of the prototype at the Nat. Museum of Transport in St Louis - I did
the drawings for it and Pat Duffin did the excellent pattern work.

When I was researching the car prior to making the drawings, I looked
EVERYWHERE for another wood ART reefer - to no avail. Searched up the
San Luis Valley in Colorado and in the Rio Grande Valley of Texas -
nada! Only found steel reefers. I even asked the attendees at two
MPHS annual conventions if anyone knew where another wood carbody was -
nada again.

Question - Has anyone in STMFC land seen one of these ART wood reefers
sitting on a farm somewhere? I saw them in ice service on the MoPac
as late as 1975, but all appear to be gone except the one in St
Louis. Fortunately, ART did standardize their reefer design, so the
St Louis car is representative of a large number of prototype cars.

As for steel reefers, we have "O" scale models of the Intermountain
PFE car that can be easily converted to ART with the addition of
Grandt Line wood reefer hinges and a structure of 1-1/2" angle iron at
each ice hatch, and a couple of other very minor changes. A.T. Kott


Re: NKP DD box featured in MM

Greg Martin
 

Just a note... Stan Rydarwicz des make a 50-foot Viking Roof to replace the roof of the LL P2K car in his line of resin part. I have photos of one of these P&WV cars in my collection. From what I understand the 50-foot cars in this series came from NKP and were listed as single doors because the left door was sealed shut. I think Larry Kline can share more about this car.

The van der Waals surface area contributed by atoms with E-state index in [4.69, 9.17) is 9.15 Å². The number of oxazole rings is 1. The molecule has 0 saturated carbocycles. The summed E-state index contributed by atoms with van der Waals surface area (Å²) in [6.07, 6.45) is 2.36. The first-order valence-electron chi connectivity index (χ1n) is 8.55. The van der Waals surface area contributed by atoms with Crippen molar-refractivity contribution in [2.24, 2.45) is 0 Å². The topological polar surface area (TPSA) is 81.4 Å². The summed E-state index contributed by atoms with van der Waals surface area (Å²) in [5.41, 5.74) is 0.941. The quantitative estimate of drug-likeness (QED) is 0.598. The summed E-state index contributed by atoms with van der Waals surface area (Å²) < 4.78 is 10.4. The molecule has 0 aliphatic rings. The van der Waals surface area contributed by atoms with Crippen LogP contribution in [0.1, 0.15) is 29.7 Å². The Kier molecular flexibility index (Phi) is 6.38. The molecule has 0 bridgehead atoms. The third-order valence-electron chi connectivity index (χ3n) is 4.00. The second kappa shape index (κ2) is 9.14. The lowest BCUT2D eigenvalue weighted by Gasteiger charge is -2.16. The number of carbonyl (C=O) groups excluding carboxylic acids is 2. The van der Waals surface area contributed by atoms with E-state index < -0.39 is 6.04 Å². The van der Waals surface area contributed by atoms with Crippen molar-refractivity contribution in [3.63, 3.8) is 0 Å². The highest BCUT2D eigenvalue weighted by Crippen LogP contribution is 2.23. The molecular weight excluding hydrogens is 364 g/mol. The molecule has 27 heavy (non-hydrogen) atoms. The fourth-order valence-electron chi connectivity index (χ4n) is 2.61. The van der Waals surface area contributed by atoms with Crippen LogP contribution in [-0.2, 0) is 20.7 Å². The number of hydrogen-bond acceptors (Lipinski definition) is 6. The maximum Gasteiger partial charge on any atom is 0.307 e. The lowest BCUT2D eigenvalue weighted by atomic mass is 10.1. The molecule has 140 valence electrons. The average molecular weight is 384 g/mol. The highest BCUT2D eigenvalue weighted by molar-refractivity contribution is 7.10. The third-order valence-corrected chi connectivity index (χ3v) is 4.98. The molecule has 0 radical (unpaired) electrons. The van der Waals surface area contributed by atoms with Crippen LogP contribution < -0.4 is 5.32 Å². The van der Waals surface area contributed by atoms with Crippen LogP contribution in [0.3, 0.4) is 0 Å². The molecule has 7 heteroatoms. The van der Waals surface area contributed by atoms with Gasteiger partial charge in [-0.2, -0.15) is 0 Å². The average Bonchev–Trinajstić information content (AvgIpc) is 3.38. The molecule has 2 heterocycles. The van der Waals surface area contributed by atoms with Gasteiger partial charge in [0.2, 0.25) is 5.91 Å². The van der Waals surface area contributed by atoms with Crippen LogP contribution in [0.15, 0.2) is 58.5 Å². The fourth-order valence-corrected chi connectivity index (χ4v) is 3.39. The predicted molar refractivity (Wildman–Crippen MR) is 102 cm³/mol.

Greg Martin

-----Original Message-----
From: mononinmonon@...
To: STMFC@...
Sent: Mon, 6 Nov 2006 3:25 PM
Subject: [STMFC] Re: NKP DD box featured in MM


Elden,

This caught my eye because I had just seen Mont Switzer's model of
this car at the RPM meet in Mishawaka a few week's before. It is an
interesting model with two Des Plaines Hobbies Viking roofs spliced to
50 ft. Lo and behold, the same model shows up in the background of
one of Mont's photos in the same issue. According to the Trains.com
magazine index there was an article by Mont in the July 1996 MM
called: "Auto Parts Box Car" which had to do with a P2k car and the
NKP. Can anyone confirm this is the correct article?

Regards,

Mike Aufderheide

--- In STMFC@..., "Gatwood, Elden J SAD "
<Elden.J.Gatwood@...> wrote:

All;

I am sure we are all hoping that what we have heard about Mainline
Modeler
may be only temporary. It would be a great loss to have Bob Hundman
give up
contributing what he does, but it's is also true that he also gave up on
paying at least some of his authors, which couldn't last..

Does anyone know if any of the resin kit manufacturers intend to do
the NKP
double door boxcar(s) that were featured in the August issue of MM?
Does
anyone know the story about the transfer of two of these cars to the
P&WV,
and their intended service? Were the NKP cars DF-equipped? What
was their
service in latter days?

Thanks!

Elden Gatwood


________________________________________________________________________
Check out the new AOL. Most comprehensive set of free safety and security tools, free access to millions of high-quality videos from across the web, free AOL Mail and more.


Re: NKP DD box featured in MM

Michael Aufderheide
 

Elden,

This caught my eye because I had just seen Mont Switzer's model of
this car at the RPM meet in Mishawaka a few week's before. It is an
interesting model with two Des Plaines Hobbies Viking roofs spliced to